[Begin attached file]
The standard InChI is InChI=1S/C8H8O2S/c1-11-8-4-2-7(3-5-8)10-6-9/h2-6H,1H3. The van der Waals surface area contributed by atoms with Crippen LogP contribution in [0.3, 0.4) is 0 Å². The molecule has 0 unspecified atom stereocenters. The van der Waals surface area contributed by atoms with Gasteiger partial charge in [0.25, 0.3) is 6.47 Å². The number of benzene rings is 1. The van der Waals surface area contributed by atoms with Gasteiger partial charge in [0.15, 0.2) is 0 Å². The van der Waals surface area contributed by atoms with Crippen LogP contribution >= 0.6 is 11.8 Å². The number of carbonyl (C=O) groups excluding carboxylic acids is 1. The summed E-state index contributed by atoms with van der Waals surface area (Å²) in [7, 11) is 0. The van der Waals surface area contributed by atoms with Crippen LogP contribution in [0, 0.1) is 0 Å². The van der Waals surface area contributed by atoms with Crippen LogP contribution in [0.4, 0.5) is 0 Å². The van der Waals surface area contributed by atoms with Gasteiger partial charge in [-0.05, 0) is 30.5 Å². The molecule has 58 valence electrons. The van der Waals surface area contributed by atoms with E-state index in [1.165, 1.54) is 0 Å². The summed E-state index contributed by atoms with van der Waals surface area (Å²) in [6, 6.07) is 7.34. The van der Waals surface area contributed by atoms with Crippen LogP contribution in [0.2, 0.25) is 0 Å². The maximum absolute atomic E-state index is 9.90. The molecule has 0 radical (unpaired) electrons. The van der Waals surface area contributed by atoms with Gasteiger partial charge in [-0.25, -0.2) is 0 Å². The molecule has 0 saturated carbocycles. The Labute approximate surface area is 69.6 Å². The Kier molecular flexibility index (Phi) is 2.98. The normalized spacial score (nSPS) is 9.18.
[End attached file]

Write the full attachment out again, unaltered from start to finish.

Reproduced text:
The standard InChI is InChI=1S/C8H8O2S/c1-11-8-4-2-7(3-5-8)10-6-9/h2-6H,1H3. The van der Waals surface area contributed by atoms with Crippen LogP contribution in [0.3, 0.4) is 0 Å². The molecule has 0 unspecified atom stereocenters. The van der Waals surface area contributed by atoms with Gasteiger partial charge in [0.25, 0.3) is 6.47 Å². The number of benzene rings is 1. The van der Waals surface area contributed by atoms with Gasteiger partial charge in [0.15, 0.2) is 0 Å². The van der Waals surface area contributed by atoms with Crippen LogP contribution >= 0.6 is 11.8 Å². The number of carbonyl (C=O) groups excluding carboxylic acids is 1. The summed E-state index contributed by atoms with van der Waals surface area (Å²) in [7, 11) is 0. The van der Waals surface area contributed by atoms with Crippen LogP contribution in [0, 0.1) is 0 Å². The van der Waals surface area contributed by atoms with Crippen LogP contribution in [0.4, 0.5) is 0 Å². The van der Waals surface area contributed by atoms with Gasteiger partial charge in [-0.05, 0) is 30.5 Å². The molecule has 58 valence electrons. The van der Waals surface area contributed by atoms with E-state index in [1.165, 1.54) is 0 Å². The summed E-state index contributed by atoms with van der Waals surface area (Å²) in [6, 6.07) is 7.34. The van der Waals surface area contributed by atoms with Crippen LogP contribution in [0.2, 0.25) is 0 Å². The maximum absolute atomic E-state index is 9.90. The molecule has 0 radical (unpaired) electrons. The van der Waals surface area contributed by atoms with Gasteiger partial charge in [-0.25, -0.2) is 0 Å². The molecule has 0 saturated carbocycles. The Labute approximate surface area is 69.6 Å². The Kier molecular flexibility index (Phi) is 2.98. The normalized spacial score (nSPS) is 9.18.